The church took a two-fold approach to this problem. First, it issued strict "Fundraising Guidelines" to its mobile fundraising teams (MFTs), emphasizing adherence to local solicitation laws and municipal regulations, truth-telling about the work done by the church, and time-limits for solicitation in residential areas. Over-aggressiveness, rudeness or the use of high-pressure tactics were strictly forbidden, members were instructed to display official church identification cards, and lists of activities their efforts went to support were circulated.

Second, the MFT made efforts to restore its solicitation rights. It began in the upper Mississippi Valley where Omaha, Nebraska was the only city that permitted fundraising. Minneapolis, Des Moines, Kansas City, St. Louis, and Sioux City all had denied requests for solicitation permits. Members began telephoning the ninety municipalities surrounding St. Louis for fundraising permission and out of the forty municipalities requiring advance letters, one responded affirmatively and the rest were denials, including many that warned if members "so much as set one foot within their city...[they] would be arrested." However, MFT members gained the breakthrough they had been seeking when the city of St. Louis gave them a permit which read,

...as a religious organization you are, of course, aware that your activities are protected under the First Amendment from any restriction against proselytizing or fundraising activities designed to further your religious expansion.

Previously, according to one church account, "administrative clerks and secretaries who knew little of First Amendment freedoms had refused permission requests." Now, armed with the St. Louis notice, Ron Troyer, who served as the MFT Field Coordinator for Legal Affairs, went directly to the city attorneys and began traveling to other problem cities.

The next stop was Des Moines where, after four city council meetings and "many letters detailing our rights," Troyer noted, "the City Council of Des Moines reluctantly gave up its ban and allowed fundraising to begin." Minneapolis followed, where the city attorney admitted, "our eight-month-old ban on your organization has probably been illegal." Soon Troyer became an itinerary worker, visiting all regions and helping public relations members apply the methods he had developed in the Midwest. By late summer 1977, "every city that was willing to rescind their bans without a court battle had done so." Still, as millions of people were "still inaccessible to the church due to municipal censorships," the church served notice that its "policy of tolerance has terminated." Troyer wrote that "to capriciously deny...[the] right to solicit is equivalent to denying...[us] the right to exist." The first case was filed against the City of Phoenix on September 5, 1977. Forty-five minutes before the trial, the city capitulated, indicating that it could not withstand the challenge, and settled out of court. Having witnessed the power of action taken in federal court, Troyer concluded,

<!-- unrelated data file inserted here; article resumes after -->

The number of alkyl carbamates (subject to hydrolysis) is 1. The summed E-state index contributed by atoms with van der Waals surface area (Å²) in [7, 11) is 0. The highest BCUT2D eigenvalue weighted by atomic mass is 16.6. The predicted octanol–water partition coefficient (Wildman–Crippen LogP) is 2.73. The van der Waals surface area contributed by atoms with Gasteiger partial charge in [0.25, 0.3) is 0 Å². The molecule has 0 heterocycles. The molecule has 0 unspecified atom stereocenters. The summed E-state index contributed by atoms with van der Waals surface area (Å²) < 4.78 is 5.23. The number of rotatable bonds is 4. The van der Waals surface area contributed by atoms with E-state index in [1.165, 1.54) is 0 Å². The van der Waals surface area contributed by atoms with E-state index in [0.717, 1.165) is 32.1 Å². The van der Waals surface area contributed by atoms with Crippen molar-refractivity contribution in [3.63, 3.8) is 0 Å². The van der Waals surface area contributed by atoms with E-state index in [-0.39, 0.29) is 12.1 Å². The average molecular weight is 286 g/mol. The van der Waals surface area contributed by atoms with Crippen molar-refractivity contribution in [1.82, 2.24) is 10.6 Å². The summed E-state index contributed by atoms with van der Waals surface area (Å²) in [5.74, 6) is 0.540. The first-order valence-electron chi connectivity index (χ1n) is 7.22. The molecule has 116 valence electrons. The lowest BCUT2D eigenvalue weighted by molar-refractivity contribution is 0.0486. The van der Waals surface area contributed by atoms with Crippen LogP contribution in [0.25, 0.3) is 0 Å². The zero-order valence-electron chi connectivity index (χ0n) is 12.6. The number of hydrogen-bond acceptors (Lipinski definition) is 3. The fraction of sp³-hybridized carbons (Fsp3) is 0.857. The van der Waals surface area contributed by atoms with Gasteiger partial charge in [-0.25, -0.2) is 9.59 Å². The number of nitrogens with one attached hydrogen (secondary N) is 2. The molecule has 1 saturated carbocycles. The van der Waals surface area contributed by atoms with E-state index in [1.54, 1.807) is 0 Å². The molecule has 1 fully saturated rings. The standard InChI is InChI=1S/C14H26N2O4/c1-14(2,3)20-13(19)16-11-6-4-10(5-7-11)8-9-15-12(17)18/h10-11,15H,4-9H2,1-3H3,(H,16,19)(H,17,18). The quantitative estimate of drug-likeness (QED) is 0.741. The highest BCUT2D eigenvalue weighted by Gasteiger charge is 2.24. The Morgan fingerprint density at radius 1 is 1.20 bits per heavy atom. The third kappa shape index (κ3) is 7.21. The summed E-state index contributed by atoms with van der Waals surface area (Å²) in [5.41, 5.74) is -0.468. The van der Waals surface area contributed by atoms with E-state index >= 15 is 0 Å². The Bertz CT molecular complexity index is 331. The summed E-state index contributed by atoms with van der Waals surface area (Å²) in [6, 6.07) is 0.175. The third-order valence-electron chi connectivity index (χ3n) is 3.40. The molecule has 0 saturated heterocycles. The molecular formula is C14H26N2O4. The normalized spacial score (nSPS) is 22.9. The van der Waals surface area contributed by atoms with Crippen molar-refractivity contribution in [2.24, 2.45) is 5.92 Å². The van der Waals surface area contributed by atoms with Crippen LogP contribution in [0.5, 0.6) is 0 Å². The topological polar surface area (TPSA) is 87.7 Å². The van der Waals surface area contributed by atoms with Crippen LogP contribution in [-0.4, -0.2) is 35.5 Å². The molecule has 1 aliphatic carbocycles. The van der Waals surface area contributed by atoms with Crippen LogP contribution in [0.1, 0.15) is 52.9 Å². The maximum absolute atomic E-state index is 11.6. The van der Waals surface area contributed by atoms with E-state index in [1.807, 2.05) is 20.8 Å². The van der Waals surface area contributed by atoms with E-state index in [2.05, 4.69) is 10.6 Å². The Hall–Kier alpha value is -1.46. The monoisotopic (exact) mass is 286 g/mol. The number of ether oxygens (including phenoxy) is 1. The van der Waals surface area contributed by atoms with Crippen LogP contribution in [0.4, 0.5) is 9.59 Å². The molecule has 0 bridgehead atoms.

[T]his municipal opposition against our church was not founded on the law, but rather founded on bigotry, prejudice, and an unwarranted abuse of power. These cities know the law, but it took something as drastic as court intervention before they would relinquish their prohibition.

According to a November 10, 1978 report, the church filed sixty-two lawsuits in Federal courts across the country from September 1977 through October 1978. Of these, fifty-two were resolved in the church’s favor and ten were still pending.